JACKSONVILLE, Fla. – A structural engineer is expected to be on-site Wednesday to investigate a partial collapse of a parking garage at Ascension St. Vincent’s Riverside hospital.
Sections of the top floor of the three-story parking garage collapsed around 12:15 p.m. Tuesday, damaging multiple cars and leaving others precariously tilted on the edge of the collapse.
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Firefighters evacuated the area, including the buildings next to the garage, and then spent hours searching the garage to see if anyone was trapped in the structure or in one of the 112 vehicles parked inside. The Jacksonville Sheriff’s Office and Jacksonville Fire and Rescue Department said they used K9s and drones to survey the damage and track down tags of cars parked inside so they could account for the owners.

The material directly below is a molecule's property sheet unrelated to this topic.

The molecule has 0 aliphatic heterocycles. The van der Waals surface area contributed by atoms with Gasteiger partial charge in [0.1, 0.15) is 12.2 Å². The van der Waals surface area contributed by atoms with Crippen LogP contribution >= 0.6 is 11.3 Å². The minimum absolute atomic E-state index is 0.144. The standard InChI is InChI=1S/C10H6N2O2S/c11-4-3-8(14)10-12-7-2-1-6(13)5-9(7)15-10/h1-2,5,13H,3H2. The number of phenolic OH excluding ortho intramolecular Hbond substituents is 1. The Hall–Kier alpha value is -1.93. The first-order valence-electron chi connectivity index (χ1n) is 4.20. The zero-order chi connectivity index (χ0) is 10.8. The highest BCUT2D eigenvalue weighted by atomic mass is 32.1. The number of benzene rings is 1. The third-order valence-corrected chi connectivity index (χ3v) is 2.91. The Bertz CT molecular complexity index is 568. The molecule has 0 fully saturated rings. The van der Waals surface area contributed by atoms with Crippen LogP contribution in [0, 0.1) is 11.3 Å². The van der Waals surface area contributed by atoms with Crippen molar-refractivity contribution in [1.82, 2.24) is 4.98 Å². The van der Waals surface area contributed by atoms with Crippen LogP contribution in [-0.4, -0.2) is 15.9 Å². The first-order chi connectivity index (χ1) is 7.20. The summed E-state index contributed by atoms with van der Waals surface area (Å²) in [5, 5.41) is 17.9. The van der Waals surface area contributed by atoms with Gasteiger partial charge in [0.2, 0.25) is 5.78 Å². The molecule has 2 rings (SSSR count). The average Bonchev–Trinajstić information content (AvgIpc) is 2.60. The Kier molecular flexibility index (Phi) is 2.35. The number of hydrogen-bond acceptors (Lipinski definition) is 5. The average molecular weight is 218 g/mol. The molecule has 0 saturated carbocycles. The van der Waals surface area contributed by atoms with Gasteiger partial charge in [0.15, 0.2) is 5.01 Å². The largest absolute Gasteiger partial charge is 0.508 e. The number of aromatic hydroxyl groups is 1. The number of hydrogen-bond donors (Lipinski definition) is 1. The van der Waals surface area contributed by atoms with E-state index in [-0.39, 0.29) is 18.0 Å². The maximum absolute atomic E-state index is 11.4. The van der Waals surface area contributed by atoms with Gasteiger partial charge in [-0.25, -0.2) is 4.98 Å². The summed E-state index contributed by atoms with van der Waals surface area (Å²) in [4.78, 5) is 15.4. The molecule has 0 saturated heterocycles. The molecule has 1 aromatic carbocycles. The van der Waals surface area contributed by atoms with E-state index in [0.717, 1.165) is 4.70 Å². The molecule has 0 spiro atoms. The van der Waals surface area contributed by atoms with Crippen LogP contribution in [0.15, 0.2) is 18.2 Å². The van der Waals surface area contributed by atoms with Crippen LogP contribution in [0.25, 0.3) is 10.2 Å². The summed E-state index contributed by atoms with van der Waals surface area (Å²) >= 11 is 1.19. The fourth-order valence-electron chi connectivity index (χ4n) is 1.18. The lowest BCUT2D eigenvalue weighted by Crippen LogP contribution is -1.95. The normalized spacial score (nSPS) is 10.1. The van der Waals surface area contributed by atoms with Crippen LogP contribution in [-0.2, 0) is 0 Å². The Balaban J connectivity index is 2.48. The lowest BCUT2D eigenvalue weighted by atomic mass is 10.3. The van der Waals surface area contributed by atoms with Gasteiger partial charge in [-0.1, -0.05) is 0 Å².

Multiple cars could be seen under the partial pancake collapse at 1824 King St. JFRD Chief Keith Powers said there are a couple of vehicles in the garage that were “mashed pretty flat” and the structure is not safe to enter. First responders remained on scene overnight.
Powers said he is “pretty confident” that everyone is safe, but added that he can’t say for sure that everyone is accounted for. No injuries had been reported as of Tuesday night.
Sky4 aerials from the scene showed at least one vehicle overturned on its side and another vehicle on the third floor tilted precariously on the edge of the collapsed section.
Witnesses reported hearing a loud “boom!” and said the buildings next to the garage shook, sending many of them outside to find out what happened.
“You only had one row of cars against the building and then just a drop-off where the drive lane is below. Everything dropped down,” one witness said.
WATCH: Video below shows close-up shortly after parking garage collapse